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Strong Encryption: A Necessity Not an Option

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Strong Encryption: A Necessity Not an Option

Lawyers and anyone else who has a commitment to security and privacy need to support strong encryption, despite the risk of its misuse by unsavory people.  The idea that we can give ready universal access to some people - i.e. law enforcement - and not others - i.e. hackers and foreign governments - is neither practical nor desirable.

If you want to give the government access on demand to encrypted data, you can do it one of two ways.  You can use weak encryption that the government can crack.  Unfortunately, that means that most other competent hackers can crack it as well.  Encryption algorithms are necessarily public.  One of the advantages of this is that you have a large research community working on detecting weaknesses and patching them before they are exploited.  However, it also means that people are going to figure out how to break them.  Putting a weak lock on your house so that the police can get in is not necessarily the best way to keep out burglars.

The other way to address the problem is through a "back door" or universal key.  The problem with a back door or a universal key is that if the wrong people obtain it, they have instant access to everyone's encrypted devices. And once a key hits the Internet, everyone will have it, and you will effectively nullify everyone's encryption in one fell swoop. As one might imagine, this does pose a problem for the security of financial transactions or personal privacy or even lawyer-client confidentiality.

It is foreseeable that terrorists could use encryption to kill people.  It is also true that terrorists can use trucks to transport loads of fertilizer and accelerant and blow up federal buildings.  Yet we do not hold Ford Motor Company liable for Timothy McVeigh's misuse of their truck, nor Monsanto for the misuse of their fertilizer, nor Exxon for the misuse of their petroleum.  Axes are designed for use on trees and need to be sharp; the fact that we need to contend with the occasional LIzzie Borden does not mean that we should keep them dull.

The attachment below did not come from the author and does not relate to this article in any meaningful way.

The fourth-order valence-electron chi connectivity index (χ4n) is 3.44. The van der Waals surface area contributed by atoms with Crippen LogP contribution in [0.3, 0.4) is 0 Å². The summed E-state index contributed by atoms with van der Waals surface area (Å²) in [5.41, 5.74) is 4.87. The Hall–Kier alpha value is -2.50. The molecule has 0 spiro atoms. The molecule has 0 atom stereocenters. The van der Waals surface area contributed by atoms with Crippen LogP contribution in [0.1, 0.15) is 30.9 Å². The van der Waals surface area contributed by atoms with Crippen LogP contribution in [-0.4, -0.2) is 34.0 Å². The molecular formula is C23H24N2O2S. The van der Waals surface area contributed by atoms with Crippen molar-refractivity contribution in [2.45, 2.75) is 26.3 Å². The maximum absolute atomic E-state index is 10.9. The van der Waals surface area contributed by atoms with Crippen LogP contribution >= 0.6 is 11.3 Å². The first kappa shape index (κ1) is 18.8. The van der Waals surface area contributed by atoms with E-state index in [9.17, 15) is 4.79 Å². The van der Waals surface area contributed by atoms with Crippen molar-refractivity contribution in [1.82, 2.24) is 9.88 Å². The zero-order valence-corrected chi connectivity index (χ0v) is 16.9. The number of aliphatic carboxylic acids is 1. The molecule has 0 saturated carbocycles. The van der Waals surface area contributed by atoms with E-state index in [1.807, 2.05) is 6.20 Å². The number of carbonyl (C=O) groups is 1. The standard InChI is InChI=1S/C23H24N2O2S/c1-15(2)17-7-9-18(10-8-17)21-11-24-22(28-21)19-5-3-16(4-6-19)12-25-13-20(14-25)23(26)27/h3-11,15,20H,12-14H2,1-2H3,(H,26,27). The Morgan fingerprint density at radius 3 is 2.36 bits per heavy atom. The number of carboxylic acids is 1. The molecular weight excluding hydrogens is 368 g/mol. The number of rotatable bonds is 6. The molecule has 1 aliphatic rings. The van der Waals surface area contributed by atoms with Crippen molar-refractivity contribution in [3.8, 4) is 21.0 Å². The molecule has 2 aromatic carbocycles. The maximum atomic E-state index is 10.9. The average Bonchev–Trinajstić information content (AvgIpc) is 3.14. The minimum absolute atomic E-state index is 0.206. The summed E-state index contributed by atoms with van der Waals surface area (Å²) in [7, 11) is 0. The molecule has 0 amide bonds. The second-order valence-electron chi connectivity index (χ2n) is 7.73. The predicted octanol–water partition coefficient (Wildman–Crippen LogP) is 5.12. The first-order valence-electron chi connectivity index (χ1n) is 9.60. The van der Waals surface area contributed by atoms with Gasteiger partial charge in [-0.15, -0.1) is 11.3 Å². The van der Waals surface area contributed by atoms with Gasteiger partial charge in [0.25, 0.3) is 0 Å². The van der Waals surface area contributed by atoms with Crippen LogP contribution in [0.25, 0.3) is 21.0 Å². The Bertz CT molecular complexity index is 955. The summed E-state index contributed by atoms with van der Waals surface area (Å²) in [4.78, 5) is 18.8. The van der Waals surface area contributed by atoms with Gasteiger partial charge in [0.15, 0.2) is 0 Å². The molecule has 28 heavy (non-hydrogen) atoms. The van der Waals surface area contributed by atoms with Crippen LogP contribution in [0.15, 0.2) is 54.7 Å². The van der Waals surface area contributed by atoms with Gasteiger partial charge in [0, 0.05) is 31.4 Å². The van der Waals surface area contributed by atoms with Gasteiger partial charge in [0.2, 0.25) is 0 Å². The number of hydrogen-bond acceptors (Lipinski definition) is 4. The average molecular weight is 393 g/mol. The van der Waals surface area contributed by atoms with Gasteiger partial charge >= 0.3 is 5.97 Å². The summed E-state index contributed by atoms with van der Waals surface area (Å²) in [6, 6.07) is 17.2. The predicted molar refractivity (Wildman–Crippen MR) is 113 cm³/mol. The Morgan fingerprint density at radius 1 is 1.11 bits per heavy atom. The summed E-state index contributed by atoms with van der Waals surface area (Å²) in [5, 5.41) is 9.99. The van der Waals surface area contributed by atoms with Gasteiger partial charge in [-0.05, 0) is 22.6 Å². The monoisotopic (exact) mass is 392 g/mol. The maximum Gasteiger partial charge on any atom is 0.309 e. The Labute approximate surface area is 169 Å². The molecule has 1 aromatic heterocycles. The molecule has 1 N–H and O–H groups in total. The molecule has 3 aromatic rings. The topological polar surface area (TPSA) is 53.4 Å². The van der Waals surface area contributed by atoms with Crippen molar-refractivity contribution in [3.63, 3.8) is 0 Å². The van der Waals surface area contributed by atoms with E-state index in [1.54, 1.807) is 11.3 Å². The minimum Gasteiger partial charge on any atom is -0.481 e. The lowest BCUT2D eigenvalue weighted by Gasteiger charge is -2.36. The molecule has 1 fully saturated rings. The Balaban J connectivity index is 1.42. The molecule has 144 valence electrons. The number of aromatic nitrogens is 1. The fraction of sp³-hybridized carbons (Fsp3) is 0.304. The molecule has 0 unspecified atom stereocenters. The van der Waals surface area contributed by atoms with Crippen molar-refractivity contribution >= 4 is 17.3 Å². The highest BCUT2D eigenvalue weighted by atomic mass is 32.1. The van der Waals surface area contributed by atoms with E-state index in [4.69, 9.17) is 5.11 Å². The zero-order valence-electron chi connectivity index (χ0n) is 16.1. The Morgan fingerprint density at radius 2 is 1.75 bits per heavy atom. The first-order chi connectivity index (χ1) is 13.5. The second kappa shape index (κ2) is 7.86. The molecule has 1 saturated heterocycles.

No sensible person would deny the horror of dying in a terrorist attack; there are few more searing moments than watching people jump from the twin towers.  In evaluating risk, however, one must evaluate probability as well as severity.  The fact is that you are more likely to die because your shelf of ornamental law books collapses and crushes you than you are to be killed in a terrorist attack.  We greatly exaggerate the risk of terrorism in light of its spectacular and well publicized consequences; it is a classic example of a fallacy based on emotional appeal and the availability heuristic.  It is the same kind of reasoning that makes people erroneously believe that we are safer in a car than an airplane.

All of life is a matter of playing the odds and evaluating costs and benefits.  In my view, the benefits of secure information and privacy outweigh the remote risk that I might be killed because the police were not able to crack an iPhone of a potential terrorist whom they had identified before the fact and intercepted based on the communications in the phone. Or to invoke Benjamin Franklin's oft-quoted words, "Those who would give up essential liberty, to purchase a little temporary safety, deserve neither liberty nor safety."

 

 

 

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Government and Media Stumble on Keeping Data Safe

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Government and Media Stumble on Keeping Data Safe